I want to explore two issues in this post. Firstly, who and what is the Chartered College of Teaching for? I am reading a lot of commentary on twitter focusing on its role in giving teachers a voice. This then fuels the second issue – who should be on the Council leading the College? It’s a hotly debated topic.
I’m a bit confused about this debate, to be honest. Isn’t it in the name? Chartered College of Teaching? It’s not the Chartered College of Teachers. To me, that’s a significant difference. We already have unions – with vast memberships – giving teachers a voice as teachers and leaders a voice as leaders. But the College is for teaching – it’s teaching as a profession that needs an independent, professional voice spanning across roles so that teaching has a collective voice in the political landscape. This, to me, is more than word play. There are plenty of people with a role in making teaching an effective evidence-informed confident profession – including people who run schools or groups of schools and whose main work is to train teachers rather than teach students.
This is written into the objects:
3. The Objects for which the College is hereby constituted are the promotion of sound learning and the improvement and recognition of the art, science and practice of teaching for the public benefit (where teaching may include but shall not be limited to instruction, research, and assessment).
(I do like that ‘art, science and practice’ line! Also ‘improvement and recognition’.)
It’s also in the vision/mission statement:
• Be the connection to the wider profession
• Be the voice of the profession
• Be the conduit to a more evidence-informed profession
• Provide access to professional knowledge and intellectual challenge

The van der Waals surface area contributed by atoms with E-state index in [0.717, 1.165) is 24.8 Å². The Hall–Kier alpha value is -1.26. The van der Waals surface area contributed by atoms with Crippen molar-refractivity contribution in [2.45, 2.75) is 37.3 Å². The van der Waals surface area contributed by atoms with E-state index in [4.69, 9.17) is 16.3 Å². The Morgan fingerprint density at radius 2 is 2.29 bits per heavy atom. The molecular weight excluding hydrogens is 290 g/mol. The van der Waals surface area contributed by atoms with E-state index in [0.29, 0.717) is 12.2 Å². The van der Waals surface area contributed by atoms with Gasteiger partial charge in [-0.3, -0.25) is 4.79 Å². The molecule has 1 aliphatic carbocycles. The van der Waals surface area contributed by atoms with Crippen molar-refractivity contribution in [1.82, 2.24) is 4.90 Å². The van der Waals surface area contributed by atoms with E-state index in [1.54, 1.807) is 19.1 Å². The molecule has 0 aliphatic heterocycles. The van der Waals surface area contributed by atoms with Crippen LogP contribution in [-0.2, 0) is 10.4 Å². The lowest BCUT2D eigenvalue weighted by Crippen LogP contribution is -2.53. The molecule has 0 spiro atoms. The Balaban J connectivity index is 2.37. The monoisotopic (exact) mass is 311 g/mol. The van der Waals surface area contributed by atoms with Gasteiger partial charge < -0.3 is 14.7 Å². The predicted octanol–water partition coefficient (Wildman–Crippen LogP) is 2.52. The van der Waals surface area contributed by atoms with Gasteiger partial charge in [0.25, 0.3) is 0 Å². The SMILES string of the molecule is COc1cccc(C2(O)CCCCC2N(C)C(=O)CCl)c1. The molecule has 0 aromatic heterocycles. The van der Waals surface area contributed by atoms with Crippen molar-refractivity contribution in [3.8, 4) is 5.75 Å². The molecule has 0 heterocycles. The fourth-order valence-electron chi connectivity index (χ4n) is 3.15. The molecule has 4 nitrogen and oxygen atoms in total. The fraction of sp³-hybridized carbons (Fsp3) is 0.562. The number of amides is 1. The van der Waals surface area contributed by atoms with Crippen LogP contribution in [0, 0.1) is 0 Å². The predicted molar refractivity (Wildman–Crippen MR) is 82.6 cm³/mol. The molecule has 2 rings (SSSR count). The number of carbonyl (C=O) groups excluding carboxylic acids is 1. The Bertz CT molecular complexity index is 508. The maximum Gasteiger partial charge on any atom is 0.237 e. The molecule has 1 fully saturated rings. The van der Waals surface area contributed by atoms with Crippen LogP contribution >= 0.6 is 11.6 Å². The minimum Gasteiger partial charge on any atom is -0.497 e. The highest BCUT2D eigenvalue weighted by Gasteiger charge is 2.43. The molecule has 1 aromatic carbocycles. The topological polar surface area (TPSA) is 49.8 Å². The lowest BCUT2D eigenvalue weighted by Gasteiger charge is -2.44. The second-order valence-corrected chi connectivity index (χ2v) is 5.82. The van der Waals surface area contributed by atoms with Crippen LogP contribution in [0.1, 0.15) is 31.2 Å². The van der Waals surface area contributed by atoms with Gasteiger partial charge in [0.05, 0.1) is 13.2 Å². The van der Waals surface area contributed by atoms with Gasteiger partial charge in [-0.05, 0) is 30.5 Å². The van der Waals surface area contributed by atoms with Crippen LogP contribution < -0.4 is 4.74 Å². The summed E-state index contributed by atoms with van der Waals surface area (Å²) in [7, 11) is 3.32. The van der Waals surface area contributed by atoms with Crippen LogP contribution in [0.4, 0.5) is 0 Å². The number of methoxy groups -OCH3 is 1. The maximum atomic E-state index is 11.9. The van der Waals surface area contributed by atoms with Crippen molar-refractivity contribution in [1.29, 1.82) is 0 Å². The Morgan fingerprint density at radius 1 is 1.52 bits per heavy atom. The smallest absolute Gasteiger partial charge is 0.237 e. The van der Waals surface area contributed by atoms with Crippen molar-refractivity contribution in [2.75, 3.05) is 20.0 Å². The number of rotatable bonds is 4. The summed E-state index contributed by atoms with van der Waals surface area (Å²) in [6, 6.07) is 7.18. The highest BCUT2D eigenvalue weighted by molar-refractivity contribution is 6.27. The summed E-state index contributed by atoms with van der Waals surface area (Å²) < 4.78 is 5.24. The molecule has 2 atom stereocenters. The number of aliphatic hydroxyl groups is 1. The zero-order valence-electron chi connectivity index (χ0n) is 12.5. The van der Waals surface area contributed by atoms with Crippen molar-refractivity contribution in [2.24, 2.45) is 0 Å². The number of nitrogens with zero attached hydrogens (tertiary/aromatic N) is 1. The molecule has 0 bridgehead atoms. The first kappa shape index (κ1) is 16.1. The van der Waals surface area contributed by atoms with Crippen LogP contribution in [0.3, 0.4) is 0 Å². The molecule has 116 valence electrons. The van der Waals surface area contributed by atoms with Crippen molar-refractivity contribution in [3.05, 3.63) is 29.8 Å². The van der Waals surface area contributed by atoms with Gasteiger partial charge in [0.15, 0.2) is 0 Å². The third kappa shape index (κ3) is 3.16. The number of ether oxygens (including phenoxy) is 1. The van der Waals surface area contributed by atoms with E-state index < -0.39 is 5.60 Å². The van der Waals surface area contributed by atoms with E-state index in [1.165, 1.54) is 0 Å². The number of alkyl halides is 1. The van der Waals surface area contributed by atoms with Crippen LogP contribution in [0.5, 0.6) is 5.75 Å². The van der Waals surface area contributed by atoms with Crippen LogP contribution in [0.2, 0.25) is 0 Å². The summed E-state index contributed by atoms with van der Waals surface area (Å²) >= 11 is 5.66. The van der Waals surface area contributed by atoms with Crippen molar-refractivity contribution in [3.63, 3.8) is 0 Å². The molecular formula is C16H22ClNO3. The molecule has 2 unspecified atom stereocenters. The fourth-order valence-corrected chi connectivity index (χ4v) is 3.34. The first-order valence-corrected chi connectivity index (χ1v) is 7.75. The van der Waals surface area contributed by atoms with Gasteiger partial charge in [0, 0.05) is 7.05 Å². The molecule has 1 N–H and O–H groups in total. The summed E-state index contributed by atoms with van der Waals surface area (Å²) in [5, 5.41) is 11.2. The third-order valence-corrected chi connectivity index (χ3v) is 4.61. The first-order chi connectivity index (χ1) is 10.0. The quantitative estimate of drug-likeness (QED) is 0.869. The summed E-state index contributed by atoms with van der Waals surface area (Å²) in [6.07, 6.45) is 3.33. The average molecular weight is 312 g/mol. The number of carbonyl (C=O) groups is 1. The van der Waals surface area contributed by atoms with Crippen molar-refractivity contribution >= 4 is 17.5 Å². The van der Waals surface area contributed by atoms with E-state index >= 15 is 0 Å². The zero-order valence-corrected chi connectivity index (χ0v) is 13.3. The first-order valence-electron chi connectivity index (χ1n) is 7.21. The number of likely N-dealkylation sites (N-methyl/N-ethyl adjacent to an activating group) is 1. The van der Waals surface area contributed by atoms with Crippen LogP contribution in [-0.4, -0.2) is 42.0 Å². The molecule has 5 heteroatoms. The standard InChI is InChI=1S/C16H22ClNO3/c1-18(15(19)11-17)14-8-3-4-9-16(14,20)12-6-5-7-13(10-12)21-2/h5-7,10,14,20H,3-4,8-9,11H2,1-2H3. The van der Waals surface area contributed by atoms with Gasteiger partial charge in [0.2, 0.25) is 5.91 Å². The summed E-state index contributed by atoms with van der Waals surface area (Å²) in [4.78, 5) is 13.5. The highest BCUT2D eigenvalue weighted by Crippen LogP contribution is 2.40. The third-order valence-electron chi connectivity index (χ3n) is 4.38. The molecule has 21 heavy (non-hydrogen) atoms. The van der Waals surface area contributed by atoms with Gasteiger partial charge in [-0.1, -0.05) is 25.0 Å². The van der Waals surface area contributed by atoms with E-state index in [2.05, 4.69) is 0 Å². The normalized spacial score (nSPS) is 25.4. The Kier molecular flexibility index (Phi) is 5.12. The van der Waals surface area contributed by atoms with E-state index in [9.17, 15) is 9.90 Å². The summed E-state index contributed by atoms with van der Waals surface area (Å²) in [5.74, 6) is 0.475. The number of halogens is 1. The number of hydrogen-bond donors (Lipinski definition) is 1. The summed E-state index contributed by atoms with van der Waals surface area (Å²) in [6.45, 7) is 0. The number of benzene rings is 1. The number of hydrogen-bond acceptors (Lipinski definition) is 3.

• Focus on teaching and learning
• Offer accreditation and pathways
If you ask me, ‘the voice of the profession’ should mean – the voice of everyone involved in ‘making teaching an effective, informed way to provide the best possible education’. This is largely teachers but it’s not only teachers. It’s like the distinction between ‘the medical profession’ and ‘being a doctor’. Lots of people serve the medical profession, ex-doctors and others, who are no longer employed directly as doctors. If you ask me if I’m a teacher, I’d say no, not any more. If you ask me what profession I’m in, I’d say ‘teaching’. That’s how it feels to me…
I’ve worked in lots of schools, from 1987 to 2017, trained 1000s of teachers, work with schools and colleges every week on improving teaching… and still occasionally actually teach in a school. My profession is “the teaching profession” – and, like it or not, I feel that The Chartered College of Teaching is an organisation I’m as entitled to join as someone working in a school – certainly anyone with less than, say, five years’ experience. It would take a lot of teachers many years to match the scale of classroom hours I’ve notched up… and, it feels odd to have a definition of membership that is confined to status in the moment… given how rapidly people’s fortunes and lives can change over the course of a sustained career. The voice of experience in promoting evidence-informed practice is going to be important.